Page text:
Stable isotope analysis is the field that deals with the measurement of natural (and sometimes artificially induced) variations in the abundance of non-radioactive isotopes of the same element (defined as all atoms having the same number of protons). The isotopes of an element therefore differ only in the number of neutrons in the nucleus. Stable isotope analysis is an important tool in many scientific fields, including environmental science, (bio)medicine, (paleo)climatology, forensics, and food authentication.
While the approximate abundances of these isotopes have been determined during nucleosynthetic processes in our solar system and on Earth, small variations in abundances occur during physical and chemical processes (due to small differences in mobility and binding energy).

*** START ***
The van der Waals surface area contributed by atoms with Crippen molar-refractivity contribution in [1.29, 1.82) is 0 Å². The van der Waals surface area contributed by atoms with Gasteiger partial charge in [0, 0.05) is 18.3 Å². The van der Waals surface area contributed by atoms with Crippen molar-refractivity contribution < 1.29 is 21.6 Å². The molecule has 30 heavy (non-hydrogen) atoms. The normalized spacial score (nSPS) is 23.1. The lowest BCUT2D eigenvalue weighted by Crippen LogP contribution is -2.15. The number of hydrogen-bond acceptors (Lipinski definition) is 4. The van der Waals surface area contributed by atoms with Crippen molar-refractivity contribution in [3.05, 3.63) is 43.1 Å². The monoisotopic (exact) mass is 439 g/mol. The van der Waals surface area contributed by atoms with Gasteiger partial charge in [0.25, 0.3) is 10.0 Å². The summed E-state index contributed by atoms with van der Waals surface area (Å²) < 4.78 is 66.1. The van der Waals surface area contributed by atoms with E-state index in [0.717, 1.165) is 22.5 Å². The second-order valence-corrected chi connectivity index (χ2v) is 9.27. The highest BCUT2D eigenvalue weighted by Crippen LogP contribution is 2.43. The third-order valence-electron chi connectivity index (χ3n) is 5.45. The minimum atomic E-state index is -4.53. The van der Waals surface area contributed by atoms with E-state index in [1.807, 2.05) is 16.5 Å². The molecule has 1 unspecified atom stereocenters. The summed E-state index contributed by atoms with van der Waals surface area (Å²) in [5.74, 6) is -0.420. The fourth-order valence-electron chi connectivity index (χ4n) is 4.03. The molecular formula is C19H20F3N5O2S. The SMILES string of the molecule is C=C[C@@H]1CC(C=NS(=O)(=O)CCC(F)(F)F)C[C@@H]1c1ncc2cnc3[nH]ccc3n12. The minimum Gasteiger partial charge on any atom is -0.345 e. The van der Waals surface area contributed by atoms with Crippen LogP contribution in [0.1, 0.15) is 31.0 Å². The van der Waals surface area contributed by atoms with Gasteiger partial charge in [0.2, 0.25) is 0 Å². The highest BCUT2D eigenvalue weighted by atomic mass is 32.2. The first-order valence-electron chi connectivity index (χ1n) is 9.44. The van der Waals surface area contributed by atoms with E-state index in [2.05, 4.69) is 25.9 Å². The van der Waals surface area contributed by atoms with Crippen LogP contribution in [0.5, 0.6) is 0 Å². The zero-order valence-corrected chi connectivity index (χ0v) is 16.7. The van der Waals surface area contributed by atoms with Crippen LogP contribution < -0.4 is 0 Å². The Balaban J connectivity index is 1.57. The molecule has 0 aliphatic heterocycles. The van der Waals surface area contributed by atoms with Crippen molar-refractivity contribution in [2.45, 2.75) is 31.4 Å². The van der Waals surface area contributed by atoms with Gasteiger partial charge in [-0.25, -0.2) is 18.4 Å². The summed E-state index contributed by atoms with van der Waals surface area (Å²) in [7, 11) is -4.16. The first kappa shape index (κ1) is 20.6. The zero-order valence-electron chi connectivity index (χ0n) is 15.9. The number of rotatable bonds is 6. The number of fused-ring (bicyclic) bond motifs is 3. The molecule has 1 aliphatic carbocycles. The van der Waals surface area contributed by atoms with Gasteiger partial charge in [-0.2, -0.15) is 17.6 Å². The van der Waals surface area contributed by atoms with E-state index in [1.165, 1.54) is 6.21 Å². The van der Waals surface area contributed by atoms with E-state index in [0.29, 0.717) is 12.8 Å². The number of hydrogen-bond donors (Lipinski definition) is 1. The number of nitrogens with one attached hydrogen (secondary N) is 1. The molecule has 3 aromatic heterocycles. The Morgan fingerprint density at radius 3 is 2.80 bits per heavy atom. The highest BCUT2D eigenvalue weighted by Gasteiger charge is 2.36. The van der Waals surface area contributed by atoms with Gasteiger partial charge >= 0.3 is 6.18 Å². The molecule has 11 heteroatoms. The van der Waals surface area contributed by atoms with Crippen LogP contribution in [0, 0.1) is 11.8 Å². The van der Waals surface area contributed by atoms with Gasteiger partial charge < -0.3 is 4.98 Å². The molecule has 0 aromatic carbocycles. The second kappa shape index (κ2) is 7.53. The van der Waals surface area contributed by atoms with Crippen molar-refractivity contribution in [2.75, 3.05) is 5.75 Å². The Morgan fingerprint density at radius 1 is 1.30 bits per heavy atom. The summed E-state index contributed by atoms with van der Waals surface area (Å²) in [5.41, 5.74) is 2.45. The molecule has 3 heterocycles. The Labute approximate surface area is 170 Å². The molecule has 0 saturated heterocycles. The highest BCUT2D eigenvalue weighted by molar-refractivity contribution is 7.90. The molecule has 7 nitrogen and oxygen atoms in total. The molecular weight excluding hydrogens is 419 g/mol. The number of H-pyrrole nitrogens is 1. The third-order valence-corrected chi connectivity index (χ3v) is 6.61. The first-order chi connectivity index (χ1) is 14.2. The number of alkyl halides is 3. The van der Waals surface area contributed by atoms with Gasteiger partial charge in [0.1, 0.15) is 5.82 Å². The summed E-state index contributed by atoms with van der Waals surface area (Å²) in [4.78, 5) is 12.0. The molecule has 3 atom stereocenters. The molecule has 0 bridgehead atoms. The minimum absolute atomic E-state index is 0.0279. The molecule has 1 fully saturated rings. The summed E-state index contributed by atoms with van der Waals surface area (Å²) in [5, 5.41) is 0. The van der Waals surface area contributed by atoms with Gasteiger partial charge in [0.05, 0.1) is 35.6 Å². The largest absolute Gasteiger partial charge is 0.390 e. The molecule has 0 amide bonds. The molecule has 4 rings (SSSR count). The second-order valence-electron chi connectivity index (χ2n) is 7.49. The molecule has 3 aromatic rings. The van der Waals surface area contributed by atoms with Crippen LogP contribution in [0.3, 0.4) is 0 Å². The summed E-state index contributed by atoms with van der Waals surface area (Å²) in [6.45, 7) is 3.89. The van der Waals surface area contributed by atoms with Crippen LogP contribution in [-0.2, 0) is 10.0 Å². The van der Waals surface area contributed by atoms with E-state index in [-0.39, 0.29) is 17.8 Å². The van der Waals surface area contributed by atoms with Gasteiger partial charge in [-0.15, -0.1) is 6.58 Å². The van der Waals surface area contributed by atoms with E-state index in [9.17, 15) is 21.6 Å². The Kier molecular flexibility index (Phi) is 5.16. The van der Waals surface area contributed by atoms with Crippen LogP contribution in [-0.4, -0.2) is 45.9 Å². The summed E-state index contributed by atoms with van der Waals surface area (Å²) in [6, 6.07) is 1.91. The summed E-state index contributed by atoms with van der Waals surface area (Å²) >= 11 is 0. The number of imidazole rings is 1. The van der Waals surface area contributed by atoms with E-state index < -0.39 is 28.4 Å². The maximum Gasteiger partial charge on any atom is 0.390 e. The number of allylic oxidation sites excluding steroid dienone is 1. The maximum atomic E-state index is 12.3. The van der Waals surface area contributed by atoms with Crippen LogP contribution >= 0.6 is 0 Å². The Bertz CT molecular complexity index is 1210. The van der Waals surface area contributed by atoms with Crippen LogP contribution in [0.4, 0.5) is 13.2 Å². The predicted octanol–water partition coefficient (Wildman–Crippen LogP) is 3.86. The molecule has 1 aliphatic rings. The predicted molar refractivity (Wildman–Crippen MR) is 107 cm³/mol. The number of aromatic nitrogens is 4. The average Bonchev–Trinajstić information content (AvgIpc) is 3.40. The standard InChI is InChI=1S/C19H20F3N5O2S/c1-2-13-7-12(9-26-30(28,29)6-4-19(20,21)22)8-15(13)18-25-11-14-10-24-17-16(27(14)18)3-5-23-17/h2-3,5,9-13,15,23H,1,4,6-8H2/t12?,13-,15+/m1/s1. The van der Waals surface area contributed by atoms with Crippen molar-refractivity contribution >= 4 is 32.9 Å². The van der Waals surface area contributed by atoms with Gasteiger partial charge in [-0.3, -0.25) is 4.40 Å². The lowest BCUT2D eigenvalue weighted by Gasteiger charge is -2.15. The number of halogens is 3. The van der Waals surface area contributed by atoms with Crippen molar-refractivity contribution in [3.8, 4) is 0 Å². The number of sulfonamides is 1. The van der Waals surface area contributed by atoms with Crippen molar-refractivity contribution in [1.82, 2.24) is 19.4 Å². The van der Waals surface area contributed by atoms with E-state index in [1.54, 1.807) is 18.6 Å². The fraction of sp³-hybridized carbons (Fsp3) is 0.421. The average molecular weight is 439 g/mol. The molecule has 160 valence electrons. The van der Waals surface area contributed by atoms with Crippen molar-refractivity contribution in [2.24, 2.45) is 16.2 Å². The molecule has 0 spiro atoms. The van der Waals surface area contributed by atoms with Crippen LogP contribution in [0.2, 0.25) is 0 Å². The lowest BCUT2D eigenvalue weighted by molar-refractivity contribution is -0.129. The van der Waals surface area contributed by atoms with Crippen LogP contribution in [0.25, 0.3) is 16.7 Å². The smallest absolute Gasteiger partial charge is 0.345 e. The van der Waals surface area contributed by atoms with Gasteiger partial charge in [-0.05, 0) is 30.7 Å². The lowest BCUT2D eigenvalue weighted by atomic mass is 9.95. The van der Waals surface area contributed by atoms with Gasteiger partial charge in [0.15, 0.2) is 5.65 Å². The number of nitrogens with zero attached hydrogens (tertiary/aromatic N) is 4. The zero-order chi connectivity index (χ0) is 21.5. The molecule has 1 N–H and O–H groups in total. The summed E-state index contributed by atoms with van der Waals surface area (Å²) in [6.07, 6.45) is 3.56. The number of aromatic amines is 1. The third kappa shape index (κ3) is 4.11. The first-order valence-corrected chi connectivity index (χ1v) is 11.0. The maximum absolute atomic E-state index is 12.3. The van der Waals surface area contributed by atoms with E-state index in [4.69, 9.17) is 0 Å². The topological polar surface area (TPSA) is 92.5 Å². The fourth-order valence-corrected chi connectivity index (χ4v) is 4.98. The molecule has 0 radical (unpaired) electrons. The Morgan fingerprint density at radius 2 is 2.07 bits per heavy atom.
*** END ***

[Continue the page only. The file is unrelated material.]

The classic tool for measuring isotope abundance ratios is the isotope ratio mass spectrometer (IRMS), a magnetic sector mass spectrometer designed to measure the relative currents of ions over only a few mass channels, but with extreme accuracy. Although IRMS has come a long way since its inception by Nier and others in the late 1940s and now benefits from more than 50 years of commercial development, major drawbacks remain, including the size, cost, and complexity of the instrumentation and its incompatibility with direct measurement on a sticky molecule such as water. Our group is at the forefront of the development of laser-based spectroscopic techniques for the measurement of isotope ratios.